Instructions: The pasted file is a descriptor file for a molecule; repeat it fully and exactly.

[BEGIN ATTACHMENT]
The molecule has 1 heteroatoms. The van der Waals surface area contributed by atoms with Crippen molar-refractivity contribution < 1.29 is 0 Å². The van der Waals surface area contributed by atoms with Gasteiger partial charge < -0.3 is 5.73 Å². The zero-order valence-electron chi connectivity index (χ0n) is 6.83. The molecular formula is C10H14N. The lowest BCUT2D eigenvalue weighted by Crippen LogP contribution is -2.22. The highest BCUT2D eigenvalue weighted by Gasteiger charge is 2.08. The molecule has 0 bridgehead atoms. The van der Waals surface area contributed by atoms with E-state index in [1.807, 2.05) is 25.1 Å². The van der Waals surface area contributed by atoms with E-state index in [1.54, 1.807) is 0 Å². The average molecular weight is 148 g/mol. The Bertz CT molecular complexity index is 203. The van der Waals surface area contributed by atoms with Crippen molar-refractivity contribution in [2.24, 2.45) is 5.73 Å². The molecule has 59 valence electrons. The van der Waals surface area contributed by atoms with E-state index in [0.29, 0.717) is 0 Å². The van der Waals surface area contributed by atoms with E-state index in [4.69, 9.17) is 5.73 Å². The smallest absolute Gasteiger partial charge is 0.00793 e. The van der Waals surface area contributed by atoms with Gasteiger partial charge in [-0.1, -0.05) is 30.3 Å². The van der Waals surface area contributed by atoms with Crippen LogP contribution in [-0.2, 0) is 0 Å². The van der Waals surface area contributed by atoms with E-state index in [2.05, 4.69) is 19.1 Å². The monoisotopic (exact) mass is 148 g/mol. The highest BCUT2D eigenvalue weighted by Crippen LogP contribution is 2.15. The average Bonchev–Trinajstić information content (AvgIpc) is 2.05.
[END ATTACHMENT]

The molecule has 1 heteroatoms. The van der Waals surface area contributed by atoms with Crippen molar-refractivity contribution < 1.29 is 0 Å². The van der Waals surface area contributed by atoms with Gasteiger partial charge < -0.3 is 5.73 Å². The zero-order valence-electron chi connectivity index (χ0n) is 6.83. The molecular formula is C10H14N. The lowest BCUT2D eigenvalue weighted by Crippen LogP contribution is -2.22. The highest BCUT2D eigenvalue weighted by Gasteiger charge is 2.08. The molecule has 0 bridgehead atoms. The van der Waals surface area contributed by atoms with E-state index in [1.807, 2.05) is 25.1 Å². The van der Waals surface area contributed by atoms with E-state index in [1.54, 1.807) is 0 Å². The average molecular weight is 148 g/mol. The Bertz CT molecular complexity index is 203. The van der Waals surface area contributed by atoms with Crippen molar-refractivity contribution in [2.24, 2.45) is 5.73 Å². The molecule has 59 valence electrons. The van der Waals surface area contributed by atoms with E-state index in [0.29, 0.717) is 0 Å². The van der Waals surface area contributed by atoms with E-state index in [4.69, 9.17) is 5.73 Å². The smallest absolute Gasteiger partial charge is 0.00793 e. The van der Waals surface area contributed by atoms with Gasteiger partial charge in [-0.1, -0.05) is 30.3 Å². The van der Waals surface area contributed by atoms with Crippen LogP contribution in [-0.2, 0) is 0 Å². The van der Waals surface area contributed by atoms with E-state index in [2.05, 4.69) is 19.1 Å². The monoisotopic (exact) mass is 148 g/mol. The highest BCUT2D eigenvalue weighted by Crippen LogP contribution is 2.15. The average Bonchev–Trinajstić information content (AvgIpc) is 2.05.